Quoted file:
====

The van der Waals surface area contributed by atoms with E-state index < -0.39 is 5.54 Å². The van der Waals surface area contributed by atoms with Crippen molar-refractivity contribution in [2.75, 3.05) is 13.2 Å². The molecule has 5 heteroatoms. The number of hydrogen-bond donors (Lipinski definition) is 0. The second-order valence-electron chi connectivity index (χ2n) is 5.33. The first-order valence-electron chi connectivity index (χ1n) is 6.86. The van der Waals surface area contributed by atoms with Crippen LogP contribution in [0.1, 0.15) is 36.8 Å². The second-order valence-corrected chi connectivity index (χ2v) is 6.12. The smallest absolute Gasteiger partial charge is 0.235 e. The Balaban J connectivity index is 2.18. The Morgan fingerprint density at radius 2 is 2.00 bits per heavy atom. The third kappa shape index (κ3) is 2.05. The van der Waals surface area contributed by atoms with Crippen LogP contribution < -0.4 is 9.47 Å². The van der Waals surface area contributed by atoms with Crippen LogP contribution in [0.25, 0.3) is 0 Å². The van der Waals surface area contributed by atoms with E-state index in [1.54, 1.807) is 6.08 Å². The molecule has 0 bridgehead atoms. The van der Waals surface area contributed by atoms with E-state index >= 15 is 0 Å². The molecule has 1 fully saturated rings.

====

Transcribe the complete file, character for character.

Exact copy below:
The van der Waals surface area contributed by atoms with E-state index < -0.39 is 5.54 Å². The van der Waals surface area contributed by atoms with Crippen molar-refractivity contribution in [2.75, 3.05) is 13.2 Å². The molecule has 5 heteroatoms. The number of hydrogen-bond donors (Lipinski definition) is 0. The second-order valence-electron chi connectivity index (χ2n) is 5.33. The first-order valence-electron chi connectivity index (χ1n) is 6.86. The van der Waals surface area contributed by atoms with Crippen LogP contribution in [0.1, 0.15) is 36.8 Å². The second-order valence-corrected chi connectivity index (χ2v) is 6.12. The smallest absolute Gasteiger partial charge is 0.235 e. The Balaban J connectivity index is 2.18. The Morgan fingerprint density at radius 2 is 2.00 bits per heavy atom. The third kappa shape index (κ3) is 2.05. The van der Waals surface area contributed by atoms with Crippen LogP contribution < -0.4 is 9.47 Å². The van der Waals surface area contributed by atoms with Crippen LogP contribution in [0.25, 0.3) is 0 Å². The van der Waals surface area contributed by atoms with E-state index in [1.54, 1.807) is 6.08 Å². The molecule has 0 bridgehead atoms. The van der Waals surface area contributed by atoms with E-state index >= 15 is 0 Å². The molecule has 1 fully saturated rings.